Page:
Song in my head: He's got big balls.....she's got big balls.....But we've got the biggest balls of them all........................AC/DC
Jan 31, 2005
A consumer advocate Monday accused Pfizer, the maker of Celebrex, of hiding the results of a study in which patients who took the drug were 3½ times more likely to have a stroke, heart attack or other serious cardiovascular problem than those on a placebo.
Sidney Wolfe of Public Citizen's Health Research Group had petitioned the Food and Drug Administration on Jan. 24 to ban Celebrex and Bextra, the only COX-2 inhibitor pain relievers still sold in the USA. Meanwhile, Kaiser Permanente has decided to stop dispensing Bextra at its California pharmacies because of cardiovascular safety concerns.
U.S. regulators should pull Pfizer Inc.'s arthritis drugs Celebrex and Bextra from the market because they are too risky, U.S. consumer watchdog group Public Citizen said in a letter on Monday.
Jan 30, 2005
The largest HMO in the United States has banned the dispensing of the arthritis painkiller Bextra made by Pfizer, because it could possibly up the risk of heart attacks and strokes in some patients.
In two articles, published in Circulation, researchers from the University of Pennsylvania School of Medicine provide further evidence for the role of cyclooxygenases (COX) in heart-disease risk. In one, a statistical meta-analysis of two placebo-controlled trials, the COX-2 inhibitor Bextra elevated the combined incidence of heart attack and stroke three-fold in coronary artery bypass graft (CABG) surgery patients. In the second, the investigators found that a fat produced by COX-1 speeds hardening of the arteries in a mouse model of atherosclerosis, which may have implications for low-dose aspirin therapy in heart patients.
Up to 140,000 extra heart attacks may have been caused in the US by the recently withdrawn drug Vioxx since its launch in 1999, suggests a new study. And millions of people may have been exposed unnecessarily to the risk of heart attack by taking Cox-2 inhibitor drugs, including Vioxx, when they did not need the medicines, according to a second study.
The first trial over whether the now-withdrawn painkiller Vioxx caused patient heart attacks, strokes or death could come as early as May.
Merck & Co. pulled Vioxx from the market in September after a study found that it doubled the risk of heart attacks and strokes. At least 700 lawsuits have been filed over Vioxx, according to research by The Associated Press.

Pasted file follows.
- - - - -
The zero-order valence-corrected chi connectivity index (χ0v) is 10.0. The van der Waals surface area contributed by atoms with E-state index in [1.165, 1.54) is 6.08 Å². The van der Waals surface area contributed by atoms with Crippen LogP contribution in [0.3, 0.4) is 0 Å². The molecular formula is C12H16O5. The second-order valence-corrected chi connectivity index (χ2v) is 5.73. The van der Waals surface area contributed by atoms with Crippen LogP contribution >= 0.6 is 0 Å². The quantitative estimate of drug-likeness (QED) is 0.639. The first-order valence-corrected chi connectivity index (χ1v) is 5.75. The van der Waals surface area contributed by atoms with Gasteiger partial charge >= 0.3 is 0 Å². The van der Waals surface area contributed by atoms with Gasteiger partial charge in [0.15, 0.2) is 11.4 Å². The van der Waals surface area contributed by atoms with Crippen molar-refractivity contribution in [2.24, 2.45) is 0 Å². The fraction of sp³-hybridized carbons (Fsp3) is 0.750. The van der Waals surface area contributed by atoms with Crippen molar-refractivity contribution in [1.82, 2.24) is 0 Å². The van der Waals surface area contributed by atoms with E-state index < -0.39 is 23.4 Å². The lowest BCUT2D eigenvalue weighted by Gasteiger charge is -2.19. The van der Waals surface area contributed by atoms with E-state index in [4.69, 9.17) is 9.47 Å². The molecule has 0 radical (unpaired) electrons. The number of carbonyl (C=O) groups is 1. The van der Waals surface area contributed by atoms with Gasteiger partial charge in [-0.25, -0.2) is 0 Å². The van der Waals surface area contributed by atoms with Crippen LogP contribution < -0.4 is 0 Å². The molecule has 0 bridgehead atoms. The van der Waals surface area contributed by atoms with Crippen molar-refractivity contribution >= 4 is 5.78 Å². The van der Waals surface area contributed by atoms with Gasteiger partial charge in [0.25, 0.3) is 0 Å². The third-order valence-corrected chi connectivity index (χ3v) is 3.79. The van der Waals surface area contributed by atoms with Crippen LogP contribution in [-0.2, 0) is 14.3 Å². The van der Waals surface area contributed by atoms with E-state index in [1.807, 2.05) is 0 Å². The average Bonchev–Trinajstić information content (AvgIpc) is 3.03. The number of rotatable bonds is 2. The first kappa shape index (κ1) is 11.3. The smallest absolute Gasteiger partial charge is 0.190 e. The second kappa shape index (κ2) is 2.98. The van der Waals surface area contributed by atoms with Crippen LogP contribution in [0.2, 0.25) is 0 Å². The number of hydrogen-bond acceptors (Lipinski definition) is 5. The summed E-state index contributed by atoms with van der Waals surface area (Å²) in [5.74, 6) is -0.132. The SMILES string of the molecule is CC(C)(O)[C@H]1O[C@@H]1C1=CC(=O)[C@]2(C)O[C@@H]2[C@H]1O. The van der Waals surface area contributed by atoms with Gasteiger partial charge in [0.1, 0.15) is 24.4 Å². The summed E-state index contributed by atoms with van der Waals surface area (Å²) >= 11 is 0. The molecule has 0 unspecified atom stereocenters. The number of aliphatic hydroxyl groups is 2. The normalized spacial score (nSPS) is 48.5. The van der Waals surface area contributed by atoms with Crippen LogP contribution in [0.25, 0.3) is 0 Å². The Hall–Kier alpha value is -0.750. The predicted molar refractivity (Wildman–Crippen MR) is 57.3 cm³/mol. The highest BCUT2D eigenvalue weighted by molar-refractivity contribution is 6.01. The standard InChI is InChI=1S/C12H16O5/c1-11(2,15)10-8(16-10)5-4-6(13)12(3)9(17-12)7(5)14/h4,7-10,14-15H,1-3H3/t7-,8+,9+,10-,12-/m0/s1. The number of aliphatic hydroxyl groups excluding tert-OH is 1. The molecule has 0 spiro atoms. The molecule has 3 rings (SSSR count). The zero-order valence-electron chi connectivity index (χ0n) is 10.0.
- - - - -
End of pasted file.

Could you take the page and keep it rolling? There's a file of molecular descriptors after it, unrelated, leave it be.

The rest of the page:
FDA: Scientist can publish controversial Vioxx safety data
The Food and Drug Administration has given a scientist permission to publish data indicating that as many as 139,000 people had heart attacks that may be linked to Vioxx, the scientist's lawyer said Monday.
Some painkillers damage intestine, U.S. expert says
More than 70 percent of patients who took painkillers such as ibuprofen for a study suffered damage to their small intestines, U.S. researchers reported Monday.
The study is yet another blow to patients trying to find ways to treat arthritis pain, after reports that the most advanced drugs, called COX-2 inhibitors, can raise the risk of heart death.
Dec 24, 2004
The Food and Drug Administration recommended Thursday that doctors limit prescriptions for the popular pain pills Celebrex and Bextra because recent studies have suggested that they may increase the risk of heart attack and ... The agency's advisory did not ban prescriptions of the drugs for any group of patients,...
Dec 23, 2004
The Food and Drug Administration issued a public health advisory Thursday, recommending doctors limit the use of Pfizer Inc.'s Celebrex and Bextra to patients who can't take other pain medicines.
Pfizer Inc. says it will immediately pull advertising for its top-selling arthritis pain reliever Celebrex, whose safety was called into question last week after a study found an increased risk of heart attacks in patients taking high dosages of the drug.
Merck develops a friendlier program to provide refunds to the consumers of its recalled pain-relieving drug
Oregon regulators announced Monday that drug maker Merck has agreed to simplify and extend the nationwide refund program for consumers who had taken its recalled pain drug Vioxx.
As lawsuits blaming the pain pill Vioxx for heart attacks, strokes and even deaths continue to mount, doctors say proving the drug caused the medical calamities could be difficult.
The arthritis drug Bextra will begin carrying a warning on the label about possible heart and blood-clotting problems, the Food and Drug Administration said yesterday.